A report from the National Reading Panel states: “ Reading difficulty is one of the most significant problems facing students today. Reading underlies the ability to perform in most other academic domains and school adjustment.”
Many students entering high school, even those who are not Special Education students, have limited vocabulary and lack the proficiency to read and understand not only subject specific content, but also complex language of everyday life. Young adults who struggle with reading, feel a deep shame and embarrassment about their reading difficulties.
As students become older, the ability to perform well across subjects becomes increasingly dependent upon their ability to read and understand text, putting students with longstanding reading difficulties at a unique disadvantage. (Donaldson 2013).
If struggling readers have not received consistent and effective reading intervention in elementary school, from grade 6 on, a sense of hopelessness begins to set in and they may disengage, stop going to school regularly, develop behavioural strategies to conceal their reading difficulties, or”duck and weave” when it comes to completing academic assignments. Attention then becomes focused on their attendance, attitude and behaviour, instead of on their inability to read. This can have serious implications, not only for school success but life in general.
In order for teachers to identify and support students with reading challenges, it is important to administer appropriate diagnostic assessments early in the school year, provide support when it is needed and track improvements over time.
“…. A majority of struggling readers do not believe their reading is improving. Using multiple means of assessment and including formative assessment at predetermined intervals will allow students to see improvements in their own reading abilities as the school year progresses. Students can also be taught to assess their improvements in comparison with themselves rather than their peers. Success in reading tasks provides the experiential-based evidence students need to build higher levels of self-efficacy. It also gives teachers an excellent opportunity to celebrate students’ successes as they see students grow toward becoming more independent, proficient readers.”(Donaldson 2013)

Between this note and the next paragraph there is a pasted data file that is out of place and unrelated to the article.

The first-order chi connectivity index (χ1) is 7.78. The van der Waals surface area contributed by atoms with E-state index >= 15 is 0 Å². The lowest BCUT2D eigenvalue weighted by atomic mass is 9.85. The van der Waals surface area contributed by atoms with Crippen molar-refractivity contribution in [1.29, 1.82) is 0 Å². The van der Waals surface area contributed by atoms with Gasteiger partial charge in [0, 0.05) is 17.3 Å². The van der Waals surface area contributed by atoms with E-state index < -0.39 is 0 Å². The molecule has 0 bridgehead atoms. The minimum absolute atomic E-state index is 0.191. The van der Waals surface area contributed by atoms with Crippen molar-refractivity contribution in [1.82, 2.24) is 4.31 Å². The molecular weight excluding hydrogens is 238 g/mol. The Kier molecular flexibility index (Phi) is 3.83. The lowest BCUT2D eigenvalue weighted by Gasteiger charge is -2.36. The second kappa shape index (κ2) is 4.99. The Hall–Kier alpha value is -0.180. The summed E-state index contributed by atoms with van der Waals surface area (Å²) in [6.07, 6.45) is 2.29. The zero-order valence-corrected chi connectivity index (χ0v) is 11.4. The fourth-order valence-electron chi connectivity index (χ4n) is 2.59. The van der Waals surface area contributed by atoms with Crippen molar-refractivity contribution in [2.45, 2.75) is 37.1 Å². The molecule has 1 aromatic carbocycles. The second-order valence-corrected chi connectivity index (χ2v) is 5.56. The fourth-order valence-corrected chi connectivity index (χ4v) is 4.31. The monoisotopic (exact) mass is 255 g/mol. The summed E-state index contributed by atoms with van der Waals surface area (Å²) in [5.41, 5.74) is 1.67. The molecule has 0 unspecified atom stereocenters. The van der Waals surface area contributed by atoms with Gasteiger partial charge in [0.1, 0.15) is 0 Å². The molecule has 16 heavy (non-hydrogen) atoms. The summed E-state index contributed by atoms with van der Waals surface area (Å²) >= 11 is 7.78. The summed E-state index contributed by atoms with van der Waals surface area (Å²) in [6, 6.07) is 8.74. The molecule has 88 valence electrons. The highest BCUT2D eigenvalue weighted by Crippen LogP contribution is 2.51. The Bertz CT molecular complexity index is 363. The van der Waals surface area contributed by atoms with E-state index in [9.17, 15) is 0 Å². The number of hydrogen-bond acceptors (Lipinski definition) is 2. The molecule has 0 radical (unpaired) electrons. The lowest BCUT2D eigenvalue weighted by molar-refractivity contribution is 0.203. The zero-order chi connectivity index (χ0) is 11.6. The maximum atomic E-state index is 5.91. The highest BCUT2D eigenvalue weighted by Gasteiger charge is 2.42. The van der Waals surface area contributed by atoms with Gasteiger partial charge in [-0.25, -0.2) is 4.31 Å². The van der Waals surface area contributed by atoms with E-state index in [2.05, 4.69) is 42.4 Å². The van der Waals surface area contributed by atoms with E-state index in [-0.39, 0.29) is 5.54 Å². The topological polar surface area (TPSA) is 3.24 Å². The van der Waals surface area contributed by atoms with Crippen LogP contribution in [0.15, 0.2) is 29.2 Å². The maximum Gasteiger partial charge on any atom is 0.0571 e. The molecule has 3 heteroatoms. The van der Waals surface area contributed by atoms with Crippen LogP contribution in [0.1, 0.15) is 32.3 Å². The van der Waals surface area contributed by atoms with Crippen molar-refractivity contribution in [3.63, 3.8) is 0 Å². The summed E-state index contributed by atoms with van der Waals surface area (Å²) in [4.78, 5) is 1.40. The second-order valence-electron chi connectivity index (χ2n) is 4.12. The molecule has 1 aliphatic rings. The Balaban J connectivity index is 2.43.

DIAGNOSTIC READING ASSESSMENTS FOR SECONDARY AVAILABLE THROUGH THE SECTION 23 LIBRARY :
- Weschler Fundamentals Academic Skills (WFAS)
- Flynt Cooter Comprehensive Reading Inventory
- The TDSB Literacy Success Diagnostic Kit (LSDK )
Weschler Fundamentals Academic Skills (WFAS) and the Flynt-Cooter can both be used strategically to identify decoding and fluency challenges in order to inform instruction. The Literacy Success Diagnostic Kit ‘s primary purpose is to assess students’reading comprehension of informational text, and their skill in using the paragraph form to write persuasively. It can also help teachers adapt and plan for literacy instruction that is tailored to meet students’ needs.
WFAS The only purpose of WFAS is as a quick snapshot or pre-diagnostic to determine if there is a need for additional strategic diagnostic assessment in reading and math. It is not useful as a holistic assessment. “WFAS is a quick, empirically based achievement test that measures broad skills in the areas of reading, spelling, and math computation,” Pearson Psychorp. When the WFAS has been administered and scores reveal that a student is reading significantly below grade level, further assessment is essential. This will inform planning for instruction and determine what reading intervention strategies and academic support are needed to ensure that the student can be successful.
The Flynt-Cooter Diagnostic Reading Assessment is a reading assessment that identifies students’ strengths and challenges in the following areas: decoding, reading fluency and comprehension. It is a strategic next step assessment tool for students with reading challenges and for monitoring a student’s progress over time.
The Literacy Success Diagnostic Kit LSDK is a comprehensive assessment intended to be administered early in the school year, so that teachers:
• determine students’ starting points in their reading and writing skills
• gain precise knowledge of students’ literacy strengths and challenges
• explicitly teach literacy skills along with the course content
• support students as they acquire and practise the literacy skills they need to be successful in their school subjects and on the OSSLT in Grade 10.
LITERACY SUPPORT FOR YOUNG ADULTS WITH READING DIFFICULTIES.
Teachers need to be extremely sensitive and strategic when it comes to providing reading intervention for young adults who are reading significantly below grade level. There is no “once size fits all” reading intervention plan. Support needs to be personalized to meet the needs of the individual students.
Donalson, K., Reading Improvement; Winter 2013, Vol. 50 Issue 4, p.189-198.
If you have students with reading challenges and would like more information about the these assessments, please contact: Dolores.Sullivan2@tdsb.on.ca